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Abstract: Poster Presentations |

IS THERE STILL A PLACE FOR GLYCOPROTEIN IIB–IIIA INHIBITORS IN MODERN TREATMENT OF ST-ELEVATION MYOCARDIAL INFARCTION? FREE TO VIEW

Elisabete Jorge; Rui Baptista; Sílvia Monteiro; Rogério Teixeira; Fátima Saraiva; Paulo Mendes; Carolina Lorenço; Pedro Monteiro; Mário Freitas; Luis Augusto Providncia
Author and Funding Information

Coimbra University Hospital and Medical School, Coimbra, Portugal


Chest


Chest. 2009;136(4_MeetingAbstracts):108S-c-109S. doi:10.1378/chest.136.4_MeetingAbstracts.108S-c
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Abstract

PURPOSE:  To determine, in a group of patients admitted with ST-elevation myocardial infarction (STEMI), if those treated with Glicoprotein IIb/IIIa inhibitors (GP IIb/IIIa) in the context of primary percutaneous coronary intervention (PCI) differ from patients who were not, regarding epidemiological profile, clinical presentation and prognosis.

METHODS:  A total of 609 consecutive patients with STEMI were evaluated, admitted in a 3-year period (2004–2007) in a single coronary care unit. All patients were submitted to coronary angiography and 518 underwent primary PCI. This later population was divided in two groups: A - treated with GP IIb/IIIa (n = 248) and B –not medicated with GP IIb/IIIa (n = 270).

RESULTS:  Group A patients were younger (63 vs. 69 years, p < 0.001), had higher levels of necrosis myocardial markers (troponins, CK-MB mass and CK) (p < 0.001), higher creatinin clearance (76.6 vs. 62.8 mL/min; p < 0.001), higher levels of haemoglobin at admission (14.4 vs. 13.7 g/dL; p < 0.001) and higher BMI (28 vs 27 Kg/m2; p < 0.05). Male gender was more likely to receive GP IIb/IIIa (51% vs. 33%, p < 0.001). Prior history of PCI was significantly more frequent in group A (8.5 vs. 1.6%; p < 0.001). Regarding previous medical therapy, patients medicated with GP IIb/IIIa were more frequently taking statins (35.9 vs. 21.4%; p = 0.008). In relation to therapy in the first 24 hours, group A received significantly more aspirin (98.2 vs.94.9%; p = 0.03) and clopidogrel (92.7 vs 57.9%; p < 0.001). There were no significant differences between the two groups regarding family history, hypertension, diabetes, smoking and previous myocardial infarction, stroke and heart failure. GPIIb/IIIa use was protective regarding in-hospital mortality (7.2 vs. 12.1%; p = 0.044), although no significant difference was found between groups regarding 30-day, 180-day and 1-year mortality (6.5% vs. 8.5%, Log-rank p = 0.180).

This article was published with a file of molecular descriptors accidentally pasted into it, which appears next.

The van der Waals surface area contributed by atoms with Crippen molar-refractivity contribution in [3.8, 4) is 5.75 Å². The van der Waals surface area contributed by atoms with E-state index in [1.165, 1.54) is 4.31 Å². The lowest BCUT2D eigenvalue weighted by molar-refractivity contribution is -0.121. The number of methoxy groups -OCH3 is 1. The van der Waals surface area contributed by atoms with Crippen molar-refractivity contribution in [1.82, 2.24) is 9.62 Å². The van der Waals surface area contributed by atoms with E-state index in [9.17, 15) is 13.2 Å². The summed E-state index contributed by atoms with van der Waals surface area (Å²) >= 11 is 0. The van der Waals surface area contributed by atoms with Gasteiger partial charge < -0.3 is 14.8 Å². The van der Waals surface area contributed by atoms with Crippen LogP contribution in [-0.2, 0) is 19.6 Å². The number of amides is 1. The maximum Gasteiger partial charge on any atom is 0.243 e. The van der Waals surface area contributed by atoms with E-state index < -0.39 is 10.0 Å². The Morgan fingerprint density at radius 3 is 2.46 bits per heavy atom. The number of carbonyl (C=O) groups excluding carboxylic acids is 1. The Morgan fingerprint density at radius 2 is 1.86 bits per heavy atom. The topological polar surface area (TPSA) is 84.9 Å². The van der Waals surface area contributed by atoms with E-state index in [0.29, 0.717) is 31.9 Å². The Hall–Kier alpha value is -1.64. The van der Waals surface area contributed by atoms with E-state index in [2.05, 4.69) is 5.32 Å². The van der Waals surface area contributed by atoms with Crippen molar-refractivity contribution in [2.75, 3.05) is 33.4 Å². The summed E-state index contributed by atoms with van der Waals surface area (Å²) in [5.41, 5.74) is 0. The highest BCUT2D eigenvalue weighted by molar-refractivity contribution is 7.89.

CONCLUSION:  In our population, GP IIb/IIIa use in the context of primary PCI shown a protective role regarding in-hospital mortality, which was somewhat lost during follow-up.

CLINICAL IMPLICATIONS:  GP IIb/IIIa, associated with stenting, are a mainstay in reperfusion strategy in ST-elevation myocardial infarction (STEMI).

DISCLOSURE:  Elisabete Jorge, No Financial Disclosure Information; No Product/Research Disclosure Information

Wednesday, November 4, 2009

12:45 PM - 2:00 PM


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